Cornelia’s capricious decision seems out of leftfield, but the staging and performances are so expert that it registers as one of the few unambiguous closures in “Crutchfield,” an episode heretofore closer to another ordinary day at the Knick. Thackery and Chickering sit in on an operation performed at the hospital by Zinberg (to Thackery’s chagrin) and he spends the rest of the day fuming, obsessed by the idea that Zinberg is some kind of information thief. While he’s lost the prestige of his colleagues’ trust, Thackery retains his title and thus promotes Algernon to acting head of surgery, sends an ever-irritated Chickering to infiltrate Zinberg’s operation, and sets himself to the study of blood types, obsessed with one-upping the Jewish doctor’s game. If Thackery’s problem is cocaine withdrawal or unspoken anti-Semitism or both, it’s a nebulous motivation Owen nevertheless plays brilliantly, introduced in a pair of Altman-style zooms as he watches Zinberg in action. The jarring reframing of images whenever Thackery is around Zinberg promises interior mysteries to be explicated, one can only hope, in season two.
“Crutchfield” climaxes in a lofty juxtaposition, the likes of which can only be called Coppola-esque. While Cornelia is getting married, Algernon returns to the dive bar he’s frequented in earlier episodes; against soaring Protestant wedding arias, Soderbergh intercuts the ceremony with Algernon getting the piss beaten out of him by a much bigger man in a cold, industrial space. Both Algernon (who, in a bit of laborious audience goat-getting, is never seen getting up after he’s been pummeled into the ground) and Cornelia have consigned their fates to destiny, a point made explicitly clear by the oh-so-sinister curl of Cornelia’s father-in-law’s smile from the church pews. Thackery, extremely fucked up on drugs, convinces himself he can successfully execute a blood transfusion, and picks a little girl from the hospital to use as a guinea pig. She dies instantly, and his mind goes to swift pieces; Nurse Elkins (Eve Hewson) contracts a grudging Chickering to help register Thackery in a rehabilitation center uptown.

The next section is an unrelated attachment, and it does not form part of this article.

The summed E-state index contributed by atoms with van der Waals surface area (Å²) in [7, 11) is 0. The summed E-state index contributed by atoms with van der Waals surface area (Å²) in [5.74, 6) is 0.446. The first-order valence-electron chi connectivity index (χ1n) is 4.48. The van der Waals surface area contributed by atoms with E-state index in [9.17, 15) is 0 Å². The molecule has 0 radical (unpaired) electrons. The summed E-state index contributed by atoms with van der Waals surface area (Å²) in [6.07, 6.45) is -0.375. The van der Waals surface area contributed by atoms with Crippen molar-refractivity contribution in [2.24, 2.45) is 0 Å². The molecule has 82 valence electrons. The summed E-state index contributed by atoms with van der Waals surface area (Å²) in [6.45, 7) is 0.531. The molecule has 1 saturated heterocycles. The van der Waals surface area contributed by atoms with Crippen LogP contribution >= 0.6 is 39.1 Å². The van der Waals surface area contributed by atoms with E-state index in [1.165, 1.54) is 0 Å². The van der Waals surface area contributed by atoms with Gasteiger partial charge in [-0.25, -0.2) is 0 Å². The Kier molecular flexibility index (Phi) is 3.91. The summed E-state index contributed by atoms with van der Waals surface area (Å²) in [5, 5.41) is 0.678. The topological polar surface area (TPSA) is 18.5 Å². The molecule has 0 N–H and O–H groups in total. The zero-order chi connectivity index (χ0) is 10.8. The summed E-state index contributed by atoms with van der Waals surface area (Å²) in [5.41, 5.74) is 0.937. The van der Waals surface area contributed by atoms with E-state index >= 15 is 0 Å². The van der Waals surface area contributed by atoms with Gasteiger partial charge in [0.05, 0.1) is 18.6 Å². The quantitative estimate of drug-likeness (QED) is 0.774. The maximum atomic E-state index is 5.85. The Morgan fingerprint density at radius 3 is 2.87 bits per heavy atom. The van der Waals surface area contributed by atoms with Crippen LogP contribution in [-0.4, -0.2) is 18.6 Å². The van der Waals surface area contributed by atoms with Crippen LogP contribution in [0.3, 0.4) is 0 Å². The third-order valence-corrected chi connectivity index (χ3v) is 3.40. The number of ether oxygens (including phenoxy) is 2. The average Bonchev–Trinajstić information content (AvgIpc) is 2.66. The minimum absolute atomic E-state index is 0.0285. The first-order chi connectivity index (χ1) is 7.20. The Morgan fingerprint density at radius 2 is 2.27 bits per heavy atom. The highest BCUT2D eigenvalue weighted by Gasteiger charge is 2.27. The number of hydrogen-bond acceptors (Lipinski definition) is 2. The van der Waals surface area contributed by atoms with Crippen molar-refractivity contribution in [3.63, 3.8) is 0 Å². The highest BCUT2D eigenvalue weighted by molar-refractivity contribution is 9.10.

The Knick’s board of directors finally votes to relocate the hospital, while Ping Wu accosts and kills Bunky Collier, making short work of his cadre of henchmen, only to turn the tables on Barrow after reading Collier’s loan books. (Unless you count Algernon’s impressionist-edited boxing matches in the back alley, it’s The Knick’s only real action sequence.) Right up to the finish line, Soderbergh fudges the show’s tone to the point of emotional misdirection, with “Crutchfield” signing off on a note that’s both grimly hilarious and which sucks most of the pathos out of Thackery’s downfall. In keeping with the rest of the season, it strains (sometimes painfully) to guarantee a good time while preserving its in-hindsight moral outrage. Many scenes in the finale feel included solely for the purposes of either tying up a loose end or opening up a new one for the second season.
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This article was originally published on The House Next Door.